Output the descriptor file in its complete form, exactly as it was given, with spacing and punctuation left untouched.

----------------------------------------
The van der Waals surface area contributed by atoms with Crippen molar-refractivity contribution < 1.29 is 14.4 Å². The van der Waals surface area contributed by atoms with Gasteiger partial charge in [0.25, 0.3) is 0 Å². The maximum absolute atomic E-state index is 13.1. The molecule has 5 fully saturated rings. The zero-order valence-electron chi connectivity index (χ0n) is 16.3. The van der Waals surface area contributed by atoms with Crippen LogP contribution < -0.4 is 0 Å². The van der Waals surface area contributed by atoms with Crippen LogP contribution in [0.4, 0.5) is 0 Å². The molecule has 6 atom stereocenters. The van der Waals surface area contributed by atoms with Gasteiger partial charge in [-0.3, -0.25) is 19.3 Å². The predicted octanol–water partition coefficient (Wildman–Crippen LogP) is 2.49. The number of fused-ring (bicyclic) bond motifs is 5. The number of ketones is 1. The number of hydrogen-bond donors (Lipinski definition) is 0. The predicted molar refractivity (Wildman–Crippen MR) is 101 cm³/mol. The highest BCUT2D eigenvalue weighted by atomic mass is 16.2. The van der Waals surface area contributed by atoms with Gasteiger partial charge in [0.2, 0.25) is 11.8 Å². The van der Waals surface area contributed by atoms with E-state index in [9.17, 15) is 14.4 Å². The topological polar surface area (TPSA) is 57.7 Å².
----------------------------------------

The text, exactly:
The van der Waals surface area contributed by atoms with Crippen molar-refractivity contribution < 1.29 is 14.4 Å². The van der Waals surface area contributed by atoms with Gasteiger partial charge in [0.25, 0.3) is 0 Å². The maximum absolute atomic E-state index is 13.1. The molecule has 5 fully saturated rings. The zero-order valence-electron chi connectivity index (χ0n) is 16.3. The van der Waals surface area contributed by atoms with Crippen LogP contribution < -0.4 is 0 Å². The van der Waals surface area contributed by atoms with Crippen LogP contribution in [0.4, 0.5) is 0 Å². The molecule has 6 atom stereocenters. The van der Waals surface area contributed by atoms with Gasteiger partial charge in [-0.3, -0.25) is 19.3 Å². The predicted octanol–water partition coefficient (Wildman–Crippen LogP) is 2.49. The number of fused-ring (bicyclic) bond motifs is 5. The number of ketones is 1. The number of hydrogen-bond donors (Lipinski definition) is 0. The predicted molar refractivity (Wildman–Crippen MR) is 101 cm³/mol. The highest BCUT2D eigenvalue weighted by atomic mass is 16.2. The van der Waals surface area contributed by atoms with Gasteiger partial charge in [0.2, 0.25) is 11.8 Å². The van der Waals surface area contributed by atoms with E-state index in [9.17, 15) is 14.4 Å². The topological polar surface area (TPSA) is 57.7 Å².